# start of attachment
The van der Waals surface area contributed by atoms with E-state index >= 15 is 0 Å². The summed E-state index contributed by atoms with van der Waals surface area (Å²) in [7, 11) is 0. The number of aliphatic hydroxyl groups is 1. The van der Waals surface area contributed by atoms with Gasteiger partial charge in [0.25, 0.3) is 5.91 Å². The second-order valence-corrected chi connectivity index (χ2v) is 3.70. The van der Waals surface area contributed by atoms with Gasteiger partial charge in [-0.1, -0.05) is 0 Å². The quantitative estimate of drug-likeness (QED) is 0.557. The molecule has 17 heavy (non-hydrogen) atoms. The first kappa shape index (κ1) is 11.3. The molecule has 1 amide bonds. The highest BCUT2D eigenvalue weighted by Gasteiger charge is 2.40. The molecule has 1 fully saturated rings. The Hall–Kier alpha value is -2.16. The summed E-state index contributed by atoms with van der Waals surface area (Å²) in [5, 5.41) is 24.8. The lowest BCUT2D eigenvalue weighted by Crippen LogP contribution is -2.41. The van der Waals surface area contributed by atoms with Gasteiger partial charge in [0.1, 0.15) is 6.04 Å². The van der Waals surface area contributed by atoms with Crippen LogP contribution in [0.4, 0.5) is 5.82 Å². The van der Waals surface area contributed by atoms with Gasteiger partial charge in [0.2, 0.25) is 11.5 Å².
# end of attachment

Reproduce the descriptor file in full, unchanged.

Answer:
The van der Waals surface area contributed by atoms with E-state index >= 15 is 0 Å². The summed E-state index contributed by atoms with van der Waals surface area (Å²) in [7, 11) is 0. The number of aliphatic hydroxyl groups is 1. The van der Waals surface area contributed by atoms with Gasteiger partial charge in [0.25, 0.3) is 5.91 Å². The second-order valence-corrected chi connectivity index (χ2v) is 3.70. The van der Waals surface area contributed by atoms with Gasteiger partial charge in [-0.1, -0.05) is 0 Å². The quantitative estimate of drug-likeness (QED) is 0.557. The molecule has 17 heavy (non-hydrogen) atoms. The first kappa shape index (κ1) is 11.3. The molecule has 1 amide bonds. The highest BCUT2D eigenvalue weighted by Gasteiger charge is 2.40. The molecule has 1 fully saturated rings. The Hall–Kier alpha value is -2.16. The summed E-state index contributed by atoms with van der Waals surface area (Å²) in [5, 5.41) is 24.8. The lowest BCUT2D eigenvalue weighted by Crippen LogP contribution is -2.41. The van der Waals surface area contributed by atoms with Gasteiger partial charge in [0.1, 0.15) is 6.04 Å². The van der Waals surface area contributed by atoms with Crippen LogP contribution in [0.4, 0.5) is 5.82 Å². The van der Waals surface area contributed by atoms with Gasteiger partial charge in [0.2, 0.25) is 11.5 Å².